So what am I missing here? How does this passage NOT prove we have a solemn duty to forgive repeatedly?

Mike, if we forgive because it's our duty, I would argue that it is a reasonable starting point despite the imperfect motives. To forgive with imperfect motives will hopefully grow into greater love for others as long as we do not become smug and do not get puffed up by the notion that we have fulfilled our duty. Start with the duties and grow from there rather than ending there.

This reminds me of Dave's most profound reference to the purgative way in a separate post.

kris said...

In order for me to understand your arguments fully, you guys need to share your definitions of the terms love & duty.

For me, love is being committed to someone else's wellbeing above my own. Duty is the externally imposed obligation to do something.

When I had this conversation with Dave the gist of it seemed to be: act out of love only, never out of duty. Every time I tried to think of a scenario though I found myself saying, "Why do I follow that rule? Because of my committment to the community of believers."

I think keeping rules for the benefit of others is love.

Steve said...

I don't like the word 'duty' either. Let me blow the dust off my SA songbook here - ah, there we go, "By the pathway of duty flows the river of God's grace." Any problems with that!?!

kris said...

No, I don't have a problem with that (though I admit, most people in the Army do, which makes me think I must be missing something.)

God calls me to live a life that involves me doing things that don't come naturally, e.g. letting someone strike my other cheek. I withold my revenge out of a sense of duty, with the hope that God's grace will allow me to be truly forgiving and self less.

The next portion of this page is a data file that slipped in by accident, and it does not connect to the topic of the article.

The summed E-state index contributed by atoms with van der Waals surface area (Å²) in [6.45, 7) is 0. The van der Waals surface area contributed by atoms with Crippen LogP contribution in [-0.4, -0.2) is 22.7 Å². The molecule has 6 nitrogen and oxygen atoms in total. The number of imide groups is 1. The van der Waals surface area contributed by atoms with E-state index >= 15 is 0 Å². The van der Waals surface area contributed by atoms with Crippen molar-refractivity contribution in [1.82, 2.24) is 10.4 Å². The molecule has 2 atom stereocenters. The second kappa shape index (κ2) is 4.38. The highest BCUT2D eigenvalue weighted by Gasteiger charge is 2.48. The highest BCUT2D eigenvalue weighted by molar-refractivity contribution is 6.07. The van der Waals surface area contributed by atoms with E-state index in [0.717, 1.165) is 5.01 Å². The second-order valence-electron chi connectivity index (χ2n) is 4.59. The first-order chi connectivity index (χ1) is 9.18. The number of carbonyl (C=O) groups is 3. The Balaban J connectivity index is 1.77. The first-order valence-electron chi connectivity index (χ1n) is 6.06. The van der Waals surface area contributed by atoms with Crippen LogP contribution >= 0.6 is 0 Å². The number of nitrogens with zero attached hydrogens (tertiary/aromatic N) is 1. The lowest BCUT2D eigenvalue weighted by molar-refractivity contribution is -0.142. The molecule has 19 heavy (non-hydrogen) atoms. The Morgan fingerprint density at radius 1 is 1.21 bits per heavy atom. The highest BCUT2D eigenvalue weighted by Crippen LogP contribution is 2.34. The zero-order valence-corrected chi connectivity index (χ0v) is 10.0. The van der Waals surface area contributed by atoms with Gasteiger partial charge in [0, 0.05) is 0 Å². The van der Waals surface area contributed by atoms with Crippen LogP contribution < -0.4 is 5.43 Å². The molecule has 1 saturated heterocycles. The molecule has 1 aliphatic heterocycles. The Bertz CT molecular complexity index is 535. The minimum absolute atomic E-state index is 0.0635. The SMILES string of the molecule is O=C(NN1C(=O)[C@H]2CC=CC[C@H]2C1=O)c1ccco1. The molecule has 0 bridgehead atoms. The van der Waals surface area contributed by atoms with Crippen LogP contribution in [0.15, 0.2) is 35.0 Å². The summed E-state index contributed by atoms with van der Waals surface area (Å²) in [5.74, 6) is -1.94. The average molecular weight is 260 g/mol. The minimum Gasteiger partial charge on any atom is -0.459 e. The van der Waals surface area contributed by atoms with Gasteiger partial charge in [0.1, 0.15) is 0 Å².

Without a sense of duty I'd just keep hitting back until God zapped me with infinite love and patience.

Dave King said...

Richard, I doubt its a language thing. It feels like making the jump from Procedural to Object Orientated thinking. You can take every example of Love and unroll it to a set of rules, say see rules are love! Just the way Procedural guys can look at any OO solution can unroll it to procedural code, and they wonder what the fuss is about.

Notice how binary Jesus is in Luke 17. Faith == 1 you can do anything, and that's just normal don't get all uppity about it. He's not saying forgiveness is some basic required thing and there are optional things above that. This is the abide in me and you can do anything, apart form me you can do nothing Jesus.

If Forgiveness is required and Charity is optional then what's up with this?

Then he will say to those on his left, 'Depart from me, you who are cursed, into the eternal fire prepared for the devil and his angels. For I was hungry and you gave me nothing to eat, I was thirsty and you gave me nothing to drink, I was a stranger and you did not invite me in, I needed clothes and you did not clothe me, I was sick and in prison and you did not look after me.'

Yeah I know, you have a rule to cover that too. A nice clean rule that puts you on the right or left. 10% of gross income to the right, less on the left.